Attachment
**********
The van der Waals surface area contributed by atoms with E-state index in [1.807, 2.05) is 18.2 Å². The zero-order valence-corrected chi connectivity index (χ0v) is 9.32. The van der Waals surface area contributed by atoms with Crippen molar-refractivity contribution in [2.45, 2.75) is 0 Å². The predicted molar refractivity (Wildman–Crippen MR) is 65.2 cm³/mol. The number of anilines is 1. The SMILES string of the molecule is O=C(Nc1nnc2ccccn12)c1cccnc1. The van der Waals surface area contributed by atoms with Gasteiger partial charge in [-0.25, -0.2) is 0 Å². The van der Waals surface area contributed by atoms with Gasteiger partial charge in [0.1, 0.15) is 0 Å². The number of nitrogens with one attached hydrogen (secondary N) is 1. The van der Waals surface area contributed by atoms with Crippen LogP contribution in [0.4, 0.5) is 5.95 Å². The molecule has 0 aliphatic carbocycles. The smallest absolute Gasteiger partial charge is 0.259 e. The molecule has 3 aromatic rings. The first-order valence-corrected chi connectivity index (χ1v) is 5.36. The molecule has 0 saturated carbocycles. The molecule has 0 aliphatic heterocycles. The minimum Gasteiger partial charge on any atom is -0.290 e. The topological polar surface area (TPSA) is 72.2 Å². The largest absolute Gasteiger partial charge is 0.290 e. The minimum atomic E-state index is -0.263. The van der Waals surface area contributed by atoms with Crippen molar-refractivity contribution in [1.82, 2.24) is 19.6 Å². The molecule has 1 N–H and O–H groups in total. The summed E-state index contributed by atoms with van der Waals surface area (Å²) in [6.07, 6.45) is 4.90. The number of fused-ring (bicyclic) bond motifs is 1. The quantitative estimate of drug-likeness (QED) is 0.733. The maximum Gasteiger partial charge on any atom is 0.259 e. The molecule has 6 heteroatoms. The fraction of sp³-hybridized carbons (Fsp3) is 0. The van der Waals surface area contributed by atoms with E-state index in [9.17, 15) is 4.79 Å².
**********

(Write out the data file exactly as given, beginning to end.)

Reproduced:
The van der Waals surface area contributed by atoms with E-state index in [1.807, 2.05) is 18.2 Å². The zero-order valence-corrected chi connectivity index (χ0v) is 9.32. The van der Waals surface area contributed by atoms with Crippen molar-refractivity contribution in [2.45, 2.75) is 0 Å². The predicted molar refractivity (Wildman–Crippen MR) is 65.2 cm³/mol. The number of anilines is 1. The SMILES string of the molecule is O=C(Nc1nnc2ccccn12)c1cccnc1. The van der Waals surface area contributed by atoms with Gasteiger partial charge in [-0.25, -0.2) is 0 Å². The van der Waals surface area contributed by atoms with Gasteiger partial charge in [0.1, 0.15) is 0 Å². The number of nitrogens with one attached hydrogen (secondary N) is 1. The van der Waals surface area contributed by atoms with Crippen LogP contribution in [0.4, 0.5) is 5.95 Å². The molecule has 0 aliphatic carbocycles. The smallest absolute Gasteiger partial charge is 0.259 e. The molecule has 3 aromatic rings. The first-order valence-corrected chi connectivity index (χ1v) is 5.36. The molecule has 0 saturated carbocycles. The molecule has 0 aliphatic heterocycles. The minimum Gasteiger partial charge on any atom is -0.290 e. The topological polar surface area (TPSA) is 72.2 Å². The largest absolute Gasteiger partial charge is 0.290 e. The minimum atomic E-state index is -0.263. The van der Waals surface area contributed by atoms with Crippen molar-refractivity contribution in [1.82, 2.24) is 19.6 Å². The molecule has 1 N–H and O–H groups in total. The summed E-state index contributed by atoms with van der Waals surface area (Å²) in [6.07, 6.45) is 4.90. The number of fused-ring (bicyclic) bond motifs is 1. The quantitative estimate of drug-likeness (QED) is 0.733. The maximum Gasteiger partial charge on any atom is 0.259 e. The molecule has 6 heteroatoms. The fraction of sp³-hybridized carbons (Fsp3) is 0. The van der Waals surface area contributed by atoms with E-state index in [9.17, 15) is 4.79 Å².